Yesterday just wasn’t a good day for Manchester United, its fans, and especially striker Marcus Rashford — who it appears will be sidelined anywhere from six to eight weeks with what is now being diagnosed as two separate stress fractures in his back.
Shortly after United’s 2-0 loss to Liverpool, manager Ole Gunnar Solskjaer confirmed that Marcus Rashford had suffered a stress fracture in his back, after hobbling out of United’s 1-0 FA Cup third-round replay win over Wolves in midweek.
“The knock he got against Wolves was bad enough to keep him out,” Solskjaer told MUTV. “He’s always recovered quickly before but this time it takes longer, so we just have to keep monitoring him, do another scan over the weekend and see how he is.”
If Rashford is out eight weeks that means his earliest return will be after the winter break when United travel to Chelsea on February 17th.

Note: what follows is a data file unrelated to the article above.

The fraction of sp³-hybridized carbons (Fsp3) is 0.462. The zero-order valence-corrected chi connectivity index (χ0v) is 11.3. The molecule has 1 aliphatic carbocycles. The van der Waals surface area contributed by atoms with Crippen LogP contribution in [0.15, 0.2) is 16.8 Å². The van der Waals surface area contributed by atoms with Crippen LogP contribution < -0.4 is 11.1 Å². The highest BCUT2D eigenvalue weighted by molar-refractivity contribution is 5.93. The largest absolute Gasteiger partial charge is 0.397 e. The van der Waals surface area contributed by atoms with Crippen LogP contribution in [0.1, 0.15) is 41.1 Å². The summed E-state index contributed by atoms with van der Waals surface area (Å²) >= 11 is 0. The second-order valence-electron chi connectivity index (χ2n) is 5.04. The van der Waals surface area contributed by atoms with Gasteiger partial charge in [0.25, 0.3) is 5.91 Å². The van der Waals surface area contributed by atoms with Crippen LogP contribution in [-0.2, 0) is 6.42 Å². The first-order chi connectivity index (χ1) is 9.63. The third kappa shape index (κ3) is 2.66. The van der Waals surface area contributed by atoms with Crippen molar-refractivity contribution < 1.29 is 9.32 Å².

Rashford's back was causing him significant discomfort before the Wolves game. He even found it difficult to sit down at an event held at Hotel Football in the days after the Norwich game #mulive [independent]— utdreport (@utdreport) January 20, 2020
“I wouldn’t expect him to be back in the next few weeks,” Solskjaer said. “We have a mid-season break and I’m not sure we are going to see him before then, no.”
Brandon Williams started in an advanced role on Sunday against Liverpool but this is a short-term solution as United are forced to shift their transfer priorities with two weeks left in the January transfer window.
Since the window opened, Solskjaer has said that midfielders were United’s priority but with Rashford’s long term injury, getting a quality striker in the lineup is now the focus.
Solskjaer said: “It might be because the window is open that we look at some short-term deals as well and that could take us through until the summer.” He added, “We’re looking at numbers and if the right one’s there we could buy... if there’s a loan, it’s an option.”
Mason Greenwood is expected to get more playing time in attack while Rashford is out of action.